SEC and FTC authority at heart of Supreme Court cases on Monday




Conservative Supreme Court justices indicated Monday that they are prepared to ease the process of challenging the regulatory power of federal agencies, hearing arguments in two cases that could diminish the authority of the Securities and Exchange Commission and the Federal Trade Commission, respectively.

The issue in both cases seems trivial: whether a person designated for enforcement by either agency can go directly to the Federal Court to challenge the constitutionality of the process. In both cases, the plaintiffs dispute whether the internal administrative judges used by the agencies are not appointed in a manner consistent with the Constitution. They don’t want to wait for the agency’s final action to begin their challenges.

But the bigger issue is a battle of business interests to weaken the federal administrative state, and the plaintiffs hope to build on a series of Supreme Court rulings that have moved that case forward. The importance of the issue was underscored by amicus briefs by industry groups and the fact that two former Republican solicitors general were arguing the cases against the government.

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Paul D. Clement represented body camera equipment company Axon, which came under intense scrutiny from the FTC when it bought a rival, and Gregory G. Garre was attorney for accountant Michelle Cochran, accused by the SEC of violating auditing standards.

Both attorneys served as Solicitors General under President George W. Bush.

They told the judges that their clients should not endure years of litigation before they can challenge the constitutionality of administrative judges and hence the enforcement actions of the agencies themselves.

“The SEC acts as prosecutor, judge and, in effect, executioner in its own proceedings, giving it an extraordinary advantage in home court,” gar said. Because the internal judges are too far removed from the president’s control, he argued, they suffer from a “glaring constitutional flaw.”

People targeted by agencies shouldn’t have to wait for final agency action to challenge this, Garre said.

Justice Department attorney Malcolm L. Stewart countered that Congress allows the actions of affected agencies to be reviewed by appellate courts only after those actions become final. In doing so, Congress stated “clearly that the district courts have no power to entertain constitutional challenges against . . . agency decisions,” Stewart said.

But Chief Justice John G. Roberts Jr., who wrote one of the earlier rulings that raised questions about the agency’s authority, said there was a ‘constellation’ of similar cases. which “show the need for direct resolution of a related claim”. strong enough.”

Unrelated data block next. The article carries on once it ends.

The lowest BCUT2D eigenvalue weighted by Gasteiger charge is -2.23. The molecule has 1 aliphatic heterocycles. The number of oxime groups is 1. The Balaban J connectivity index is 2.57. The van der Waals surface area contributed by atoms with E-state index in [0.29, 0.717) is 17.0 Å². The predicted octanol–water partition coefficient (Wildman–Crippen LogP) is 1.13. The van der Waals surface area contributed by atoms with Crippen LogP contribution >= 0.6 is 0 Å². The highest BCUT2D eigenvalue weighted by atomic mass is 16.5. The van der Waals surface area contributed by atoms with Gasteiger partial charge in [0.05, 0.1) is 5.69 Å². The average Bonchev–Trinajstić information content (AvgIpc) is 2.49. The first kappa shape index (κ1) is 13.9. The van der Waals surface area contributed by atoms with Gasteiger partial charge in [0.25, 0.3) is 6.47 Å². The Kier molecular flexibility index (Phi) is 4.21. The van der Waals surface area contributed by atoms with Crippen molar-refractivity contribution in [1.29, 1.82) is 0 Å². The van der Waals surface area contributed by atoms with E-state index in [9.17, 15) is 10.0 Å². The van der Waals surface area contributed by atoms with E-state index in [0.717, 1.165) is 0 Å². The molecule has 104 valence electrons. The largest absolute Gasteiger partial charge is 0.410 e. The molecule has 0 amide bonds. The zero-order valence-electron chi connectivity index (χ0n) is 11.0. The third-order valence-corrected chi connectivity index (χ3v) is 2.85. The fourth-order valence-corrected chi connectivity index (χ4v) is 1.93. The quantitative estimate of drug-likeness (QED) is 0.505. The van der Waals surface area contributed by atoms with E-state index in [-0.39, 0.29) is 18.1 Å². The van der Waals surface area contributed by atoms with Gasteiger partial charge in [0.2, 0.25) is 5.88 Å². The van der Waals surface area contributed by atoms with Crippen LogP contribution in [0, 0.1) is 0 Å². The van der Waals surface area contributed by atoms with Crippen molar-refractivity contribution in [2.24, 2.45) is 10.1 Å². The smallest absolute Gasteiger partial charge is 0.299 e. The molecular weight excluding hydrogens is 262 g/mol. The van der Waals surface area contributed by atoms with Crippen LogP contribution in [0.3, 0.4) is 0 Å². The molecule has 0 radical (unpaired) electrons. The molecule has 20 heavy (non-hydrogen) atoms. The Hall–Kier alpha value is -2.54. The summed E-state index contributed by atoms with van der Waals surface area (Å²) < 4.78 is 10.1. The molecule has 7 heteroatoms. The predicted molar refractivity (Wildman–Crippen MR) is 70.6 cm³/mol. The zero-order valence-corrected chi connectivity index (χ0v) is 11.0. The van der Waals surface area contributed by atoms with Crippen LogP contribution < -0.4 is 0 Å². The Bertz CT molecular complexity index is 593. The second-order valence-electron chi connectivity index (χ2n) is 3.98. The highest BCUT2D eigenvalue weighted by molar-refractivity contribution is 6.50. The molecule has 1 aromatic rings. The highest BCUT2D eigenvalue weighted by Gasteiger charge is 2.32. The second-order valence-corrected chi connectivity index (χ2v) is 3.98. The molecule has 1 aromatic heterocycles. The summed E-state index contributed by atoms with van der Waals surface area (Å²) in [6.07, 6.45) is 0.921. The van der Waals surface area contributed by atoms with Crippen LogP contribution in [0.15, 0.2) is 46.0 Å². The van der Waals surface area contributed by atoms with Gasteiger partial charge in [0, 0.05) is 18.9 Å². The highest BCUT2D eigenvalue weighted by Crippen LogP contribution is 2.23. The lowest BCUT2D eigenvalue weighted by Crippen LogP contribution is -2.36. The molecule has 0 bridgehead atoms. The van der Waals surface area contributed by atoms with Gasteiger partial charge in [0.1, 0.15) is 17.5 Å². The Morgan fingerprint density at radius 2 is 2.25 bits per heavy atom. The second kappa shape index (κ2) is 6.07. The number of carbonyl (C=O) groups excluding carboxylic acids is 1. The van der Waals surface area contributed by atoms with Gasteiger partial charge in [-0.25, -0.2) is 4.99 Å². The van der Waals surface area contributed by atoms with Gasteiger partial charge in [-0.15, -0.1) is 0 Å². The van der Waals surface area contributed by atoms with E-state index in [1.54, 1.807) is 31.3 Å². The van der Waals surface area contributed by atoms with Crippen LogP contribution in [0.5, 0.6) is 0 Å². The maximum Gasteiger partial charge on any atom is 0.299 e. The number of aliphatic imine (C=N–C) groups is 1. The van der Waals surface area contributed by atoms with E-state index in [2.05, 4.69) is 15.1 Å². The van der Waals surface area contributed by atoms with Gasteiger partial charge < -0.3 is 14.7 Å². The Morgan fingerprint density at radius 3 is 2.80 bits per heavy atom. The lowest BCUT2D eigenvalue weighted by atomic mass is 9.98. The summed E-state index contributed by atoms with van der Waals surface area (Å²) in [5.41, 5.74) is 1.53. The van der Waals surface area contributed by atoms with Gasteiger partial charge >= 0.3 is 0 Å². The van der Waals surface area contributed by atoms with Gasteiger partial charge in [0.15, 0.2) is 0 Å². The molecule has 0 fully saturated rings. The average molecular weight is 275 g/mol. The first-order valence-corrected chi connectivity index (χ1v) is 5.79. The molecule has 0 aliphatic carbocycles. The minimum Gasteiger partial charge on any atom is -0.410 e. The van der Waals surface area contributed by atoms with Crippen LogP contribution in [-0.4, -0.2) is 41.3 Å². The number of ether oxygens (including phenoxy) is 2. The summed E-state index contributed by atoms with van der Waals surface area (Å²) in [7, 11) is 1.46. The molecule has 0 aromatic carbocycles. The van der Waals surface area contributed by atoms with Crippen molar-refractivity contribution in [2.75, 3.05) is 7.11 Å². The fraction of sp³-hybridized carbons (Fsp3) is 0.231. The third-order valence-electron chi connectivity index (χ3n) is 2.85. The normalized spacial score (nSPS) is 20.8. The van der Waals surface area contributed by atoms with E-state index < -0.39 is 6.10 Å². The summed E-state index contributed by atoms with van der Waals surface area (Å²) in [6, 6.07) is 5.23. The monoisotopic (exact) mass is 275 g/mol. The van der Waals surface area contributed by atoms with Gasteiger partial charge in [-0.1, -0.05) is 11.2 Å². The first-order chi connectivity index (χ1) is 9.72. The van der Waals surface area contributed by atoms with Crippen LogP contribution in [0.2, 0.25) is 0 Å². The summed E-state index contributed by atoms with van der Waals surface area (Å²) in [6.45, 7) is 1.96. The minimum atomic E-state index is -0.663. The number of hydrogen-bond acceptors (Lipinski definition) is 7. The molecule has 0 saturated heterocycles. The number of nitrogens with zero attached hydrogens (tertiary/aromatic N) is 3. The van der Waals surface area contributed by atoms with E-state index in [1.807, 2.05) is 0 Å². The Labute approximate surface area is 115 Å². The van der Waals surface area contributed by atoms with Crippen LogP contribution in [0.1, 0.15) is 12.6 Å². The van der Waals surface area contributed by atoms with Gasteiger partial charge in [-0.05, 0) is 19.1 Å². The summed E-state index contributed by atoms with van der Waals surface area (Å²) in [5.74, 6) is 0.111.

In the FTC case, Judge Samuel A. Alito Jr. said that the statute of administrative law judges “presides over everything the agency does. Isn’t it in your best interests to have that decided?” he asked Stewart.

Alito said that since the Supreme Court would have the final say on the constitutionality of the process, the sooner the better.

Clement agreed in FTC argument. “The government is saying, listen, it’s every citizen’s burden to have to go through these administrative processes before getting judicial review,” he said. “I don’t think it’s fair if the administrative agency is deemed unconstitutional. … This should not be the burden of citizenship.”

But liberal justices Sonia Sotomayor and Elena Kagan noted that in many other aspects of the law a final ruling was required before challenging the action.

“Going through the process is what due process is,” Sotomayor told Clement.

Kagan noted that the court is “pretty stingy” in allowing interim challenges. “So what makes yours different?” ” she asked.

The cases are Axon Enterprise v. Federal Trade Commission and Securities and Exchange Commission v. Cochran.

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Also on Monday, Judge Ketanji Brown Jackson filed her first opinion as a judge, dissenting from her colleagues’ decision not to consider the request of an Ohio death row inmate.

Jackson said the United States Court of Appeals for the 6th Circuit used the wrong standard to rule against Davel Chinn, who was convicted of murder in 1989 in Dayton. Chinn’s attorneys said prosecutors withheld evidence that a key witness against Chinn had a developmental disability that may have affected his ability to “remember, perceive facts from fiction and testify accurately.” Jackson wrote.

The 6th Circuit said Chinn failed to demonstrate that the evidence would more likely than not affect the outcome of Chinn’s trial. But Jackson, joined by Justice Sonia Sotomayor, said the standard was higher than recognized in Supreme Court precedents.

“Because Chinn’s life is at stake and given the high likelihood that the deleted records would have changed the outcome of the trial. . . I would summarily reverse to ensure that the Sixth Circuit conducts its materiality analysis to the proper standard,” Jackson wrote.

The deal is Chinn vs Shoop.

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